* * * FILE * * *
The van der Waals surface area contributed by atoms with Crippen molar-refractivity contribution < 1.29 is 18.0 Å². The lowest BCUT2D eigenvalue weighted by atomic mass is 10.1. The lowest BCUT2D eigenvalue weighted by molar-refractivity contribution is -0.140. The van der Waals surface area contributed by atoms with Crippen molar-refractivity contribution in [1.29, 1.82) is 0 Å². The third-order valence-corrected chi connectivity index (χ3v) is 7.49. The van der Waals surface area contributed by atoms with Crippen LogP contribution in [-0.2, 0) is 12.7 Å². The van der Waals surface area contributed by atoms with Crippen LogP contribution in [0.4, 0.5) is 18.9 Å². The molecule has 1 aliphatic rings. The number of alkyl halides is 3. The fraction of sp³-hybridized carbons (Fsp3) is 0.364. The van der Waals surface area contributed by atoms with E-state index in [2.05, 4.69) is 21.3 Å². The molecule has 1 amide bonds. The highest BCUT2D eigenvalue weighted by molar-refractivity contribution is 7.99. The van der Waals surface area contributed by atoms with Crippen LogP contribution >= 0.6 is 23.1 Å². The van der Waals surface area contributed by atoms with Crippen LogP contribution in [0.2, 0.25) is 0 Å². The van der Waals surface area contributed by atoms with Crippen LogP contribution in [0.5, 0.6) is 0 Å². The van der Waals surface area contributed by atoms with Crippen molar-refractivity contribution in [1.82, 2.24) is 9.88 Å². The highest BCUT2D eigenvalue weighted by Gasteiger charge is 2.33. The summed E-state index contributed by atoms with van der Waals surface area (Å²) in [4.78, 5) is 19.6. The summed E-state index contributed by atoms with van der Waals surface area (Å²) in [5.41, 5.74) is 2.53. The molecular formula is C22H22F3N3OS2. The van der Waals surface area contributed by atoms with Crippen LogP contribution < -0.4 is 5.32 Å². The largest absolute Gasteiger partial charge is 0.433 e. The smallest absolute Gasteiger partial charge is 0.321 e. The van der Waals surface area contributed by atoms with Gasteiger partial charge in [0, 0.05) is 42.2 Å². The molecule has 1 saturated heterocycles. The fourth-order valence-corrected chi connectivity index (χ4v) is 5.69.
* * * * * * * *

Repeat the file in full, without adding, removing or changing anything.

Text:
The van der Waals surface area contributed by atoms with Crippen molar-refractivity contribution < 1.29 is 18.0 Å². The lowest BCUT2D eigenvalue weighted by atomic mass is 10.1. The lowest BCUT2D eigenvalue weighted by molar-refractivity contribution is -0.140. The van der Waals surface area contributed by atoms with Crippen molar-refractivity contribution in [1.29, 1.82) is 0 Å². The third-order valence-corrected chi connectivity index (χ3v) is 7.49. The van der Waals surface area contributed by atoms with Crippen LogP contribution in [-0.2, 0) is 12.7 Å². The van der Waals surface area contributed by atoms with Crippen LogP contribution in [0.4, 0.5) is 18.9 Å². The molecule has 1 aliphatic rings. The number of alkyl halides is 3. The fraction of sp³-hybridized carbons (Fsp3) is 0.364. The van der Waals surface area contributed by atoms with E-state index in [2.05, 4.69) is 21.3 Å². The molecule has 1 amide bonds. The highest BCUT2D eigenvalue weighted by molar-refractivity contribution is 7.99. The van der Waals surface area contributed by atoms with Crippen LogP contribution >= 0.6 is 23.1 Å². The van der Waals surface area contributed by atoms with Crippen LogP contribution in [0.2, 0.25) is 0 Å². The van der Waals surface area contributed by atoms with Crippen LogP contribution in [0.5, 0.6) is 0 Å². The van der Waals surface area contributed by atoms with Crippen molar-refractivity contribution in [1.82, 2.24) is 9.88 Å². The highest BCUT2D eigenvalue weighted by Gasteiger charge is 2.33. The summed E-state index contributed by atoms with van der Waals surface area (Å²) in [4.78, 5) is 19.6. The summed E-state index contributed by atoms with van der Waals surface area (Å²) in [5.41, 5.74) is 2.53. The molecular formula is C22H22F3N3OS2. The van der Waals surface area contributed by atoms with Crippen LogP contribution < -0.4 is 5.32 Å². The largest absolute Gasteiger partial charge is 0.433 e. The smallest absolute Gasteiger partial charge is 0.321 e. The van der Waals surface area contributed by atoms with Gasteiger partial charge in [0, 0.05) is 42.2 Å². The molecule has 1 saturated heterocycles. The fourth-order valence-corrected chi connectivity index (χ4v) is 5.69.